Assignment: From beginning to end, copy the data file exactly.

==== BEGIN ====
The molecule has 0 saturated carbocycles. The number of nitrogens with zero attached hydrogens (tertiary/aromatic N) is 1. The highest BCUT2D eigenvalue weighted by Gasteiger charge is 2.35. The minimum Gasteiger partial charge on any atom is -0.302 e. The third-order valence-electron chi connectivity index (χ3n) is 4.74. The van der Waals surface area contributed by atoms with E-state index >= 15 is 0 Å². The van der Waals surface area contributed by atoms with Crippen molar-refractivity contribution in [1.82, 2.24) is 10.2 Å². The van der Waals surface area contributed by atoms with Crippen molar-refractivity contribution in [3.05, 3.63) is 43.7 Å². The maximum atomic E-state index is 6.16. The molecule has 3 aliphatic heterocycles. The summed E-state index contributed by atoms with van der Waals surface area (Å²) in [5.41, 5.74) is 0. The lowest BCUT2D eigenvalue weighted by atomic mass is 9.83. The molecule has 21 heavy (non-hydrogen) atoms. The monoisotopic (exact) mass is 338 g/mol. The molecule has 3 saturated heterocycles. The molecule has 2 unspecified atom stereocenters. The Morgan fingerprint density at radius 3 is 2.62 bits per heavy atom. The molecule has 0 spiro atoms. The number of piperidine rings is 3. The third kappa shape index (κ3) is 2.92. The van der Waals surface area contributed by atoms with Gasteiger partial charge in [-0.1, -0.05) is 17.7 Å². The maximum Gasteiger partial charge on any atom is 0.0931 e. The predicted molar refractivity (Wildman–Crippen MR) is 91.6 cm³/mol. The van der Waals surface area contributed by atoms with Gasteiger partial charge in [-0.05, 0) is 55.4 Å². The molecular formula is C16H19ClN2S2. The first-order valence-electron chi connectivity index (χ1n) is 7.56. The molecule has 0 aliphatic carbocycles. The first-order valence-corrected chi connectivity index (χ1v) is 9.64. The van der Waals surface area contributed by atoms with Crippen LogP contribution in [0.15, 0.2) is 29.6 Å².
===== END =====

The molecule has 0 saturated carbocycles. The number of nitrogens with zero attached hydrogens (tertiary/aromatic N) is 1. The highest BCUT2D eigenvalue weighted by Gasteiger charge is 2.35. The minimum Gasteiger partial charge on any atom is -0.302 e. The third-order valence-electron chi connectivity index (χ3n) is 4.74. The van der Waals surface area contributed by atoms with E-state index >= 15 is 0 Å². The van der Waals surface area contributed by atoms with Crippen molar-refractivity contribution in [1.82, 2.24) is 10.2 Å². The van der Waals surface area contributed by atoms with Crippen molar-refractivity contribution in [3.05, 3.63) is 43.7 Å². The maximum atomic E-state index is 6.16. The molecule has 3 aliphatic heterocycles. The summed E-state index contributed by atoms with van der Waals surface area (Å²) in [5.41, 5.74) is 0. The lowest BCUT2D eigenvalue weighted by atomic mass is 9.83. The molecule has 21 heavy (non-hydrogen) atoms. The monoisotopic (exact) mass is 338 g/mol. The molecule has 3 saturated heterocycles. The molecule has 2 unspecified atom stereocenters. The Morgan fingerprint density at radius 3 is 2.62 bits per heavy atom. The molecule has 0 spiro atoms. The number of piperidine rings is 3. The third kappa shape index (κ3) is 2.92. The van der Waals surface area contributed by atoms with Gasteiger partial charge in [-0.1, -0.05) is 17.7 Å². The maximum Gasteiger partial charge on any atom is 0.0931 e. The predicted molar refractivity (Wildman–Crippen MR) is 91.6 cm³/mol. The van der Waals surface area contributed by atoms with Gasteiger partial charge in [-0.05, 0) is 55.4 Å². The molecular formula is C16H19ClN2S2. The first-order valence-electron chi connectivity index (χ1n) is 7.56. The molecule has 0 aliphatic carbocycles. The first-order valence-corrected chi connectivity index (χ1v) is 9.64. The van der Waals surface area contributed by atoms with Crippen LogP contribution in [0.15, 0.2) is 29.6 Å².